From what I saw earlier after reading the first comment – with the help of Google – he is very vocally and explicitly pro-cull. What I don’t understand is how, when there is a clear scientific consensus as there seems to be in this case, a poltician feels qualified to defy it.

  • Martin Pierce 25th Oct '12 - 7:52am

    I’m interested to read the comments as I found this article a bit odd when posted. I should start with my own position – which is I will try to view the science objectively, but my default is to give the badgers the benefit of the doubt, I haven’t seen any scientific evidence that proves beyond reasonable doubt that we should kill them. The bit I found a bit odd is that this is in some way a victory for the Lib Dems. Two points – (a) the Lib Dems have managed to be completely unassociated with the announcement this week, so the public would not be able to take from this that it is a Lib Dem policy victory, and (b) what is Lib Dem policy anyway? As a candidate in 2010, we got briefings from Policy Unit about which pledges to sign – some were ‘yes yes yes’ (e.g. er, tuition fees), some were ‘no no no’, some were ‘it’s party policy to agree/disagree but you can go with your conscience’ and others were ‘it’s all very difficult and up to you’. The badger cull one was in the last category. I was quite surprised at the time. Over the last 2 years it hasn’t been a very high profile issue but when it has come up I’ve never seen a Lib Dem position being taken. So whilst this week is definitely a great result for the badgers, it’s not entirely clear how it is one for the Liberal Democrats

  • Nuala Bugeye 25th Oct '12 - 9:50am

    Reply to Alistair

    Will the cull prove badgers spread bTB?

    No, the cull will only prove that at least 70% (and up to 95%) of badgers in a given area can be free-shot within 6 weeks. This is all the pilot was ever intended to prove. The fact the farmers have pulled the cull when the number of badgers became clearer suggests that they know they cannot – and certainly not in a finacially viable way.

    A 10 year culling trial has already proved that killing badgers will not make any meaningful contribution to the fight against bTB. The author of this research Lord Krebs reiterated this point in the Lords on Tuesday, saying that the government had been cherry-picking data and twisting its conclusions to back up their own fatally flawed policy.

  • Alex Matthews 25th Oct '12 - 10:07am

    This is not good news; this is an issue where the truth is that our party has no ground and it is a completely free vote at the moment, with MP’s completely divided over what they think, depending upon their constituency. However, as one of the pro-cull MP’s is a minster and another is the D-PM, the public has decided that the Lib-Dem’s are pro-cull as a party (as shown by John’s outburst) and seeing as 90% of our soft voters are badgers lovers this is, in the words of Mr Blackadder, “A right old mess.” We have made no friends here, and even more unhappy voters.

  • Andrew, I think you are the one being naive here, by suggesting David Heath (albeit a new minister in DEFRA) is naive and new to the issues of badger culling. David has been an MP for I think 15 years, and prior to that a senior County Councillor, including Council Leader, in Somerset. He is perfectly well aware of most , if not all of the issues surrounding bovine TB and possible methods of dealing with it. His area will have suffered and he will have discussed with local farmers, and animal protection people.

  • The evidence was always pretty clear – as regards the cattle bTB problem, badgers are largely irrelevant .

    For proof of this statement all you need do is look at one of the maps of the UK showing the distribution of cattle and badgers (both found almost everywhere), then one showing cattle bTB infected areas (a very few concentrated areas with large swathes of the country untouched).

    A farmer debating with me said most of the cattle bTB problems were re-infections of the same herds; he attributed the problem to badgers but the more likely explanation is that skin tests on those herds did not pick up all the bTB infected cattle, leaving the missed animals to continue spreading infection to other cattle.

    What interests me is:-
    - WHY the badger was targeted for destruction when its role in cattle bTB is both unknown and most probably insignificant; and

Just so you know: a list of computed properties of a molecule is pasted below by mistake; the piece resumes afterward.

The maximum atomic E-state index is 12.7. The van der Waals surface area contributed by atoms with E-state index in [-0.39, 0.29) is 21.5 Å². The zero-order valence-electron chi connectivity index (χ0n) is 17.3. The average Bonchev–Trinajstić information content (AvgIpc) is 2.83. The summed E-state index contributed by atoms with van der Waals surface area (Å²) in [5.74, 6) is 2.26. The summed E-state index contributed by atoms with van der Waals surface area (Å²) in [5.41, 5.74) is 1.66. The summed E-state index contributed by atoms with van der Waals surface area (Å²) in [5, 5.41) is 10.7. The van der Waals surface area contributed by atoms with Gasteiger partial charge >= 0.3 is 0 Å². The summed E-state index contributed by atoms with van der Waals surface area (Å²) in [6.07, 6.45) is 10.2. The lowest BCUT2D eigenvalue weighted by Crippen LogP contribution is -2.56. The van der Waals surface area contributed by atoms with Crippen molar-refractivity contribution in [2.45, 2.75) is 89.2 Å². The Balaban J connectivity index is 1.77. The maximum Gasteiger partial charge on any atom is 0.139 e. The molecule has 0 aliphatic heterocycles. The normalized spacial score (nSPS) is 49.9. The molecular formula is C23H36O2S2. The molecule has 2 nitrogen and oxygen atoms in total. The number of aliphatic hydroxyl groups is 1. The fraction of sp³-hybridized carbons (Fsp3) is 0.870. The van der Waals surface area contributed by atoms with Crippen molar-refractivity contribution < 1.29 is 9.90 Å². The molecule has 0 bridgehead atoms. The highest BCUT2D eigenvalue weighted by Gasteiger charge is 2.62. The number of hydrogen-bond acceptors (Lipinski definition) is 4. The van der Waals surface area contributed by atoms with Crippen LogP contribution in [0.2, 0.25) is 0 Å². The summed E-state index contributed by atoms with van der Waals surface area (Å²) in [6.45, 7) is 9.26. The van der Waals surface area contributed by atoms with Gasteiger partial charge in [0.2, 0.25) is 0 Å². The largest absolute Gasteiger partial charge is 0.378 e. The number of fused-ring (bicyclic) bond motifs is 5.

-WH AT are the hidden agendas moti vating the scapegoating of badgers?

    There’s evidence to suggest the main advocates for slaughtering badgers are people with strong pro-hunting, pro-shooting and Countryside Alliance backgrounds (eg Owen Paterson is an ex Master of Foxhounds; Charles Mann master-minding the Gloucestershire cull campaign is / was involved in running the Countryside Alliance and has represented the pro-hunting viewpoint in many press articles).

    There are suggestions (no proof) that one aspect ofany hidden agenda was to gradually remove the legal protection of protected animals. Success in achieving such an agenda would free shooting estates from the increasing probability of prosecution for the unlawful killing of badgers, hawks and even golden eagles (all species deemed to be a threat to the gamebirds raised for shooting).

  • Mr Leston and others, judge us on our principles, and by all means point the finger and/or resign your membership of the party when our policies/actions depart from our principles.

  • My opinion is that it is good news, for the coalition – even though the coalition has ended up with egg on it’s collective face, because effectively egg on the face is probably the end of the bad news. Hopefully now all sides will quietly go away and conduct some real and practical research before re-visiting this matter.

    What is concerning is that there is obviously sufficient food available to support this ‘larger’ than expected badger population, which begs the question as what would be the ‘unforeseen’ side effects of rapidly removing most of the badger population from our countryside…

  • Peter Watson 25th Oct '12 - 5:55pm

    It appears that the party has become closely associated with yet another policy with which members disagree, and the author is suggesting that it is therefore good news for Lib Dems that we are associated with what is now a botched policy with which we disagree. Two wrongs making a right, perhaps?

  • John Leston 25th Oct '12 - 7:42pm

    Peter. You are now in government and I will judge you on your actions not on theoretical principles . Especially if you are saying our Minister is acting in one way but please treat us as if we were doing the complete opposite. I resigned my membership and my Focus delivery round the moment the Special conference overwhelmingly endorsed the coalition . Adrian, thank you for your actions on this. They are much appreciated. However, among those who are most involved in campaigning against the cull I can assure you the view is that the Lib Dems are in favour and so they want nothing to do with the Party. And with the Party Leader and relevant Minister so vehemently supportive of the policy you can hardly blame them. If the Lib Dems want to change perceptions then you need to work to get this nonsense policy abandoned.